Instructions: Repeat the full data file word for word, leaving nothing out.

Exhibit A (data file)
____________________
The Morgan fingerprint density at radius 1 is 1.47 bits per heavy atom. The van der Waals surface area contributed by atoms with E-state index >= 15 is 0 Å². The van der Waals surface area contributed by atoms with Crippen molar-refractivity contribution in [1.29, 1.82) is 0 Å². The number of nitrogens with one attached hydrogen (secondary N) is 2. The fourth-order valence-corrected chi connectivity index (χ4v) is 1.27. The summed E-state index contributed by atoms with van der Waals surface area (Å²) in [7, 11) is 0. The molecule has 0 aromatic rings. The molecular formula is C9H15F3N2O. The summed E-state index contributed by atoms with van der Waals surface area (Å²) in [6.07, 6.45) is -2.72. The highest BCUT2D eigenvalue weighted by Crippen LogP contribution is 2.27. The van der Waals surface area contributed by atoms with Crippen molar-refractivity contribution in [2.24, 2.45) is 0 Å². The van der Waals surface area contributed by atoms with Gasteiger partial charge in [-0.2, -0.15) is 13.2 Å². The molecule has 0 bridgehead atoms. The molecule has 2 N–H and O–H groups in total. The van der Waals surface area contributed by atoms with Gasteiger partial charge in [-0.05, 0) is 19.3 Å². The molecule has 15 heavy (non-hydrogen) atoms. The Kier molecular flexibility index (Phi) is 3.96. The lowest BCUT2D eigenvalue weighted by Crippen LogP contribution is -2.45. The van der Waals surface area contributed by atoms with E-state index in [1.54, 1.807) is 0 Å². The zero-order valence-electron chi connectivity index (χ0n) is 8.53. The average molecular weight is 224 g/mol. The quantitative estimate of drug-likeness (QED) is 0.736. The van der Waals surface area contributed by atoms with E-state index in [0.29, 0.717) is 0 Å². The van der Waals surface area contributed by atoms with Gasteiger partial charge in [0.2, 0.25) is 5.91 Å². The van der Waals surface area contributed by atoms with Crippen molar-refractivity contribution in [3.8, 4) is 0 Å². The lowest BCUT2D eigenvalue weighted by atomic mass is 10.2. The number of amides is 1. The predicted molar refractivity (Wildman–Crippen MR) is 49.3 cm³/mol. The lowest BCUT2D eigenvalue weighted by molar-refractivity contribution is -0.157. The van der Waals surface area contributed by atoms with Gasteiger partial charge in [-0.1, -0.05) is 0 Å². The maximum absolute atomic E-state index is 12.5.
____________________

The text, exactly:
The Morgan fingerprint density at radius 1 is 1.47 bits per heavy atom. The van der Waals surface area contributed by atoms with E-state index >= 15 is 0 Å². The van der Waals surface area contributed by atoms with Crippen molar-refractivity contribution in [1.29, 1.82) is 0 Å². The number of nitrogens with one attached hydrogen (secondary N) is 2. The fourth-order valence-corrected chi connectivity index (χ4v) is 1.27. The summed E-state index contributed by atoms with van der Waals surface area (Å²) in [7, 11) is 0. The molecule has 0 aromatic rings. The molecular formula is C9H15F3N2O. The summed E-state index contributed by atoms with van der Waals surface area (Å²) in [6.07, 6.45) is -2.72. The highest BCUT2D eigenvalue weighted by Crippen LogP contribution is 2.27. The van der Waals surface area contributed by atoms with Crippen molar-refractivity contribution in [2.24, 2.45) is 0 Å². The van der Waals surface area contributed by atoms with Gasteiger partial charge in [-0.2, -0.15) is 13.2 Å². The molecule has 0 bridgehead atoms. The molecule has 2 N–H and O–H groups in total. The van der Waals surface area contributed by atoms with Gasteiger partial charge in [-0.05, 0) is 19.3 Å². The molecule has 15 heavy (non-hydrogen) atoms. The Kier molecular flexibility index (Phi) is 3.96. The lowest BCUT2D eigenvalue weighted by Crippen LogP contribution is -2.45. The van der Waals surface area contributed by atoms with E-state index in [1.54, 1.807) is 0 Å². The zero-order valence-electron chi connectivity index (χ0n) is 8.53. The average molecular weight is 224 g/mol. The quantitative estimate of drug-likeness (QED) is 0.736. The van der Waals surface area contributed by atoms with E-state index in [0.29, 0.717) is 0 Å². The van der Waals surface area contributed by atoms with Gasteiger partial charge in [0.2, 0.25) is 5.91 Å². The van der Waals surface area contributed by atoms with Crippen molar-refractivity contribution in [3.8, 4) is 0 Å². The lowest BCUT2D eigenvalue weighted by atomic mass is 10.2. The number of amides is 1. The predicted molar refractivity (Wildman–Crippen MR) is 49.3 cm³/mol. The lowest BCUT2D eigenvalue weighted by molar-refractivity contribution is -0.157. The van der Waals surface area contributed by atoms with Gasteiger partial charge in [-0.1, -0.05) is 0 Å². The maximum absolute atomic E-state index is 12.5.